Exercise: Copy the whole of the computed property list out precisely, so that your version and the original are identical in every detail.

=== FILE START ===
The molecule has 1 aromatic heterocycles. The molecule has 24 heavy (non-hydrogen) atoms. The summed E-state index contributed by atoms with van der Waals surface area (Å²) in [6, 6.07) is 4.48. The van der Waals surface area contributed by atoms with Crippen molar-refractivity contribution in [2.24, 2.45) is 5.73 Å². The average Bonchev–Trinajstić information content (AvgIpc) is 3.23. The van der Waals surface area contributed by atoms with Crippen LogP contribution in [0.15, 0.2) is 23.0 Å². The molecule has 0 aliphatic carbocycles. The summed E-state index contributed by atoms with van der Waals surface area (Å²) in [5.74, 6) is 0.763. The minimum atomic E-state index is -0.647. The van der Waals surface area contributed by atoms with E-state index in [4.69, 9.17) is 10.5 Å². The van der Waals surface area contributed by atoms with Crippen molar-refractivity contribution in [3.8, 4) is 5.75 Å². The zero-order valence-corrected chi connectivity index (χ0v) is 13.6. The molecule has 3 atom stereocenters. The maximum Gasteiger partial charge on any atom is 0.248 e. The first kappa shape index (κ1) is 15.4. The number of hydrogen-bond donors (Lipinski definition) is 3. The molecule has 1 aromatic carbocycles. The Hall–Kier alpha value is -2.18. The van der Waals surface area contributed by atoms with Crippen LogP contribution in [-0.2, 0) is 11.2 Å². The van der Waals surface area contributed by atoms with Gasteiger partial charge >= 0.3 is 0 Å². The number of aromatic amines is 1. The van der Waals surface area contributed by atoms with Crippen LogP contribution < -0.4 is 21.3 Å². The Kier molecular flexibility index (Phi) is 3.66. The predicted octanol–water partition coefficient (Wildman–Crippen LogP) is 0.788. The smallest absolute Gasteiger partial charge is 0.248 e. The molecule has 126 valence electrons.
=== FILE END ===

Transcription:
The molecule has 1 aromatic heterocycles. The molecule has 24 heavy (non-hydrogen) atoms. The summed E-state index contributed by atoms with van der Waals surface area (Å²) in [6, 6.07) is 4.48. The van der Waals surface area contributed by atoms with Crippen molar-refractivity contribution in [2.24, 2.45) is 5.73 Å². The average Bonchev–Trinajstić information content (AvgIpc) is 3.23. The van der Waals surface area contributed by atoms with Crippen LogP contribution in [0.15, 0.2) is 23.0 Å². The molecule has 0 aliphatic carbocycles. The summed E-state index contributed by atoms with van der Waals surface area (Å²) in [5.74, 6) is 0.763. The minimum atomic E-state index is -0.647. The van der Waals surface area contributed by atoms with E-state index in [4.69, 9.17) is 10.5 Å². The van der Waals surface area contributed by atoms with Crippen molar-refractivity contribution in [3.8, 4) is 5.75 Å². The zero-order valence-corrected chi connectivity index (χ0v) is 13.6. The molecule has 3 atom stereocenters. The maximum Gasteiger partial charge on any atom is 0.248 e. The first kappa shape index (κ1) is 15.4. The number of hydrogen-bond donors (Lipinski definition) is 3. The molecule has 1 aromatic carbocycles. The Hall–Kier alpha value is -2.18. The van der Waals surface area contributed by atoms with Crippen LogP contribution in [-0.2, 0) is 11.2 Å². The van der Waals surface area contributed by atoms with Gasteiger partial charge >= 0.3 is 0 Å². The number of aromatic amines is 1. The van der Waals surface area contributed by atoms with Crippen LogP contribution < -0.4 is 21.3 Å². The Kier molecular flexibility index (Phi) is 3.66. The predicted octanol–water partition coefficient (Wildman–Crippen LogP) is 0.788. The smallest absolute Gasteiger partial charge is 0.248 e. The molecule has 126 valence electrons.